It’s funny. Even now, I don’t believe it. Because for most of us, cancer happens to other people. Until it doesn’t.
Fred and I quickly came to believe that his Mass General oncology team was one of the finest in America.
My husband, Frederick O’Flavius Young – Freddy to all of us who know and love him – was not supposed to get cancer. Fred was born on St. Paddy’s day, 1960, to an Irish mother and Scottish father in Milwaukee, Wisconsin. The 8th of 14 children, Fred called himself, “The oldest of the younger half.”
He was the guy who came to his siblings’ aid when asked or not. He would carry his younger brother – whose broken leg was set in a heavy plaster cast – down the stairs or lend a buck or two to his little sisters for an after school ice cream cone.
Fred fell down, of course (and broke a few bones during childhood) but he always got up and dusted himself off. He had things to do. He was intuitive about people’s needs and was always there, especially for me, our daughter Sarah, his sibs, nieces, nephews, friends and his colleagues.
A Wily Mutation
Fred was diagnosed with colorectal cancer in May of 2012. He had BRAF V600E, a wily mutation of that cancer for which the prognosis is particularly poor regardless of the therapeutic intervention. While there has been great success in treating BRAF mutations in melanoma, the code has not been cracked for colorectal cancer.
But we had some things going in our favor. It was Fred’s and our extreme good luck that he had just been hired at BNY Mellon, in Boston, as managing director of sales for investment management. Vicary Graham, president of BNY Mellon Wealth Management, was engaged and supportive from the start. As soon as Fred’s cancer was discovered, she referred him to the Massachusetts General Hospital Cancer Center.
Fred and I quickly came to believe that his Mass General oncology team was one of the finest in America. It included researcher and medical oncologist Eunice Kwak, MD, PhD and Theodore (Ted) Hong, MD, director of Gastrointestinal Radiation Oncology and co-director of the Tucker Gosnell Center for Gastrointestinal Cancers. Other esteemed team members were oncologist Aparna Parikh, MD; nurse practitioner Caroline Kuhlman, NP; and nurse practitioner Lorraine Drapek, DNP, FNP-BC, AOCNP.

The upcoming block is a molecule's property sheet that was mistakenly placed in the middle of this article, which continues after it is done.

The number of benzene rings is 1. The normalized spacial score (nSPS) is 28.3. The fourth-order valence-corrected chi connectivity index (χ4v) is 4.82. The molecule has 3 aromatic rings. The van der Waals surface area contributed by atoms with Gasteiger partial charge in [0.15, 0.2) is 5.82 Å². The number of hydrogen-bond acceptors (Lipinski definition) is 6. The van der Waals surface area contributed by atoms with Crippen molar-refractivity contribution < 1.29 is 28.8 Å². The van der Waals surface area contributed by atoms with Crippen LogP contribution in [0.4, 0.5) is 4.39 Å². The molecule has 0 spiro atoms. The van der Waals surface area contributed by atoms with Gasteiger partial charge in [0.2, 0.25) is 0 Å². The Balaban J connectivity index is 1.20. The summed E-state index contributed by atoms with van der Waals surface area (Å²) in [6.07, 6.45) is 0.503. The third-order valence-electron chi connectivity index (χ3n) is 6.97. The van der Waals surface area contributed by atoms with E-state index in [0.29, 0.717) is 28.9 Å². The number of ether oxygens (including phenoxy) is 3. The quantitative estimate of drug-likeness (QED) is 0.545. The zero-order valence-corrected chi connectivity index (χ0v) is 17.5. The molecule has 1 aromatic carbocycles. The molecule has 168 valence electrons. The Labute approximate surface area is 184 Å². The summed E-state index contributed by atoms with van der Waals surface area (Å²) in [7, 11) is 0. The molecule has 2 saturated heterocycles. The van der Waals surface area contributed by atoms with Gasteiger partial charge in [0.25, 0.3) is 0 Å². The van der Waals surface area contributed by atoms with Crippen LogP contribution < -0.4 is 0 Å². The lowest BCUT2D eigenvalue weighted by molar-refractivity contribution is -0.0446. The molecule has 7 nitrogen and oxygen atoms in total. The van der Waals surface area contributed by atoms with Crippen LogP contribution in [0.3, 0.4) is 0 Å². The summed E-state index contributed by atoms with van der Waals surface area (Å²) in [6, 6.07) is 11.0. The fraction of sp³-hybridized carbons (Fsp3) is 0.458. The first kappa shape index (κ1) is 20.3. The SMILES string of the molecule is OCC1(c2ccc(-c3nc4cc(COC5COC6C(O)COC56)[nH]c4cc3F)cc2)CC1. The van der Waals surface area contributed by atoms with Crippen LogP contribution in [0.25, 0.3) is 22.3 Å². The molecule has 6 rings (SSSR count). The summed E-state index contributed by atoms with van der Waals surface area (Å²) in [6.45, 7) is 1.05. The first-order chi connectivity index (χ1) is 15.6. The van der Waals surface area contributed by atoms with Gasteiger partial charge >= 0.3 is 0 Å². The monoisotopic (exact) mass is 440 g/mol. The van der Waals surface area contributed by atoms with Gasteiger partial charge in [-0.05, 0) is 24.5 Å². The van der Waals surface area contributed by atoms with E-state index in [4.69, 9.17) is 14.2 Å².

Relief and Hope
I remember the relief and hope we felt the first time we walked through the door at Mass General. The hospital bursts with energy and purpose: from the reception in the main lobby to the folks at the coffee counter, to the waiting room of radiation oncology and chemotherapy. All whom we met and worked with were kind, smart (dare I say brilliant?), and dedicated to the best care and treatment.
Over and over, he responded to each new challenge with the same words: “Let’s get her done!”
Because of countless examples of expertise and compassion, Fred and I knew we could entrust his life and care into the hands of our dream team. For us and our families, the Mass General campus became our second home. There were blood tests, CAT scans, infusions, radiation, surgeries, targeted therapies – cutting edge stuff.
Fred spent five years in treatment. Others might have given up, but that was not Fred. Over and over, he responded to each new challenge with the same words: “Let’s get her done!”
And “get her done” we did. Thanks to Fred’s determination and our oncology team’s unrelenting efforts, my husband survived longer than most with his particular mutation. Fred not only lived. He thrived. He continued to work full-time at the job he loved. During those years, his sales team made it to number one, and the camaraderie they shared was deep and abiding.
Drawn Closer by Challenges
Fred and I were together for nearly 40 years and married for 33. While we were close before his diagnosis, the challenges we faced and decisions we made – which finally included home hospice – drew us closer. Because of his brave spirit and positive attitude, he only became more beautiful to me.
In June, 2017, two months before Fred died, he stood witness at our daughter Sarah’s wedding to our son-in-law, John. In a room full of peonies from our garden and those of friends, he danced with her to “Pennies from Heaven.”
Fred and I always believed in our Mass General team and its research. And we believed – and I still do – that one day there will be targeted therapies to manage his type of cancer.
Keeping More Patients Alive
For that to happen, his Mass General team, under the direction of Dr. Ted Hong, needs philanthropic support to advance their research.
With that goal in mind, in September 2017 and in Fred’s honor, I donated the first $1,000 to the launch the Freddy Fund. We have raised $80,000 on our way to a goal of $100,000. These crucial funds will allow Dr. Hong’s team to invest in expensive equipment, combination therapies and new trials. It will help them keep more patients like Fred alive.
Please help us by donating to the Freddy Fund. No amount is too small. Every dollar counts. Because cancer only happens to other people, until it happens to you or someone you love. And every day we have with our loved ones is precious. Fred and I were lucky in that way. We were given extra years. And one day, with research and new trials, there will be a cure.
To learn more about how you can support cancer research at Mass General, please contact us.